Horizon: Where the Earth Meets the Sky


Horizon: Where the Earth meets the Sky

“I used to think the wilderness would never end.

I called my mom and asked –

Does time really heal all wounds?

Do the pieces ever fall back into place?

Does the wilderness go on forever?

So she told me about the horizon.

She said, ’There is an edge,

Where the earth meets he sky

And when you’re there,

You will see daisies in the sidewalk

And the sun after the rain.’

I asked her to draw me a map

And she cried,

Because she knew this road was mine to walk . . .

. . .

So I walked.

And it felt like forty days and it hurt like forty nights.

And I waved to the people I passed there in the wilderness.

We tipped our hats to one another,

Silently recognizing the weight we each carried,

Until one day, I realized –

The earth always kisses the sky.

And this wilderness has turned into a garden,

And I have made it out alive. . .. “

I’m touched by these poetic lines, infused with hope. They are part of a sacred poem by Sarah Are, called “Prayer.” When I first encountered it, weeks ago, the picture of earth and sky touching made me smile all over myself . . . and none too soon, I might add.


Even though magical, miraculous moments fall over themselves to get our attention, we so often and easily walk past them. Ok, but magic in horizons? Really? Yep. I’m starting to think about them as a place where humanity can sense connection to what’s beyond us, to the divine.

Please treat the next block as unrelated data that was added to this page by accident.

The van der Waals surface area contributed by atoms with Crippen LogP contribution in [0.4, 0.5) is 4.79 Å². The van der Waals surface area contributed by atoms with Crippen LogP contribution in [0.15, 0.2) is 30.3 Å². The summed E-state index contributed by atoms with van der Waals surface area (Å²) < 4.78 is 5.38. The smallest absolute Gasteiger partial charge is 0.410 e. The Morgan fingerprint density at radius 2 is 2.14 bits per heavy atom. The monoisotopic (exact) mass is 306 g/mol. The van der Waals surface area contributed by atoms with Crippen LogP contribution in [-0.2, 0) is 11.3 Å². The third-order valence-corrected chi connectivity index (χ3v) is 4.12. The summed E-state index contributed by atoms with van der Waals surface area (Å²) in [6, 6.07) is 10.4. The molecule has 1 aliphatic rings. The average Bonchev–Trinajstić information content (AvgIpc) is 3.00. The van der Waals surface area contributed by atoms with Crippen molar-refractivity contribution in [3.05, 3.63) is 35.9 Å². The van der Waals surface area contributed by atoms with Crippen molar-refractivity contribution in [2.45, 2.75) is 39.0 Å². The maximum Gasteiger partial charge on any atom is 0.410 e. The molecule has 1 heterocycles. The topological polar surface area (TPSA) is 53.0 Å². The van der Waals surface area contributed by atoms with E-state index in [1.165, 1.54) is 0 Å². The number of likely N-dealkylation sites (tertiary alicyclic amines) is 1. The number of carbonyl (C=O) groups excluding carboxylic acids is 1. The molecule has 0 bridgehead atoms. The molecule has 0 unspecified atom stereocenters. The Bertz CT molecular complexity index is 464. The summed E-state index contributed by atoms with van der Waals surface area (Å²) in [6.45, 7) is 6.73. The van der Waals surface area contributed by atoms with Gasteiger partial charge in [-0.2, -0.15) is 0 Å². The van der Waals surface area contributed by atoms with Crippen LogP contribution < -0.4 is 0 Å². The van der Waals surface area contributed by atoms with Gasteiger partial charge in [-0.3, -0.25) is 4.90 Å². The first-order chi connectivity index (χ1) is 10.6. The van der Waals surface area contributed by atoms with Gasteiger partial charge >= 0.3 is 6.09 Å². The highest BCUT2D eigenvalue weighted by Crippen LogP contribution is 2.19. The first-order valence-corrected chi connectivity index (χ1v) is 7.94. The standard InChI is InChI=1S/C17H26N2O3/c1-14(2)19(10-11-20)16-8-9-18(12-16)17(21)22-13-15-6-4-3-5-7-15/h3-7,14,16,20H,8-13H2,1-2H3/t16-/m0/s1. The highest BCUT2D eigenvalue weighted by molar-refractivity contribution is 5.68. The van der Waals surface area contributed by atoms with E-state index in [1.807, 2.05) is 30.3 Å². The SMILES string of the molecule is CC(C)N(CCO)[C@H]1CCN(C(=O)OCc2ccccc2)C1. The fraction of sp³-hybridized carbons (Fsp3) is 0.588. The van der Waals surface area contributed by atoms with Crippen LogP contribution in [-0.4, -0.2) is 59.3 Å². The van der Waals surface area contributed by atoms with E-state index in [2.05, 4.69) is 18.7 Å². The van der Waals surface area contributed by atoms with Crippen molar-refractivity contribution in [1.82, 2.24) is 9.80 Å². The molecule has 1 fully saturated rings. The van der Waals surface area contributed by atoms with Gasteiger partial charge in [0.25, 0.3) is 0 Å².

Think about how often they show themselves in stunningly incredible views: like during sunrises and sunsets . . . or where oceans melt into cloud banks, snow-capped mountains reach into heavenly blue skies, and golden wheat fields stretch miles toward the place where their heads wave into the heavens. Visible earth and sky connections lift me; they take me out of myself, like a shot of beauty right to the heart. And I actually feel the warmth of hope spread through me. “Good Stuff,” as my kid would say.


Wilderness is an individual space. But, like the poet, I know to find a place where earth and sky kiss, the best thing to do is walk on. So, I’m done plodding in place through this uncomfortable new normal. I think I’ll pick up my step, raise my head a bit and look around to catch a new sight line, a different perspective or two. I’m going horizon hunting. Mask up and join me . . . at the appropriate distance, of course.


My wish for each of you is that some place, some new horizon too beautiful to pass up will jump up in front of you, make you stop to get a better look, and bring you a jolt of hope. Good Stuff. . . like the poet’s ability to now “see daisies in the sidewalk, And the sun after the rain.”

As always, I wish you grace for this part of your journey,

Jane

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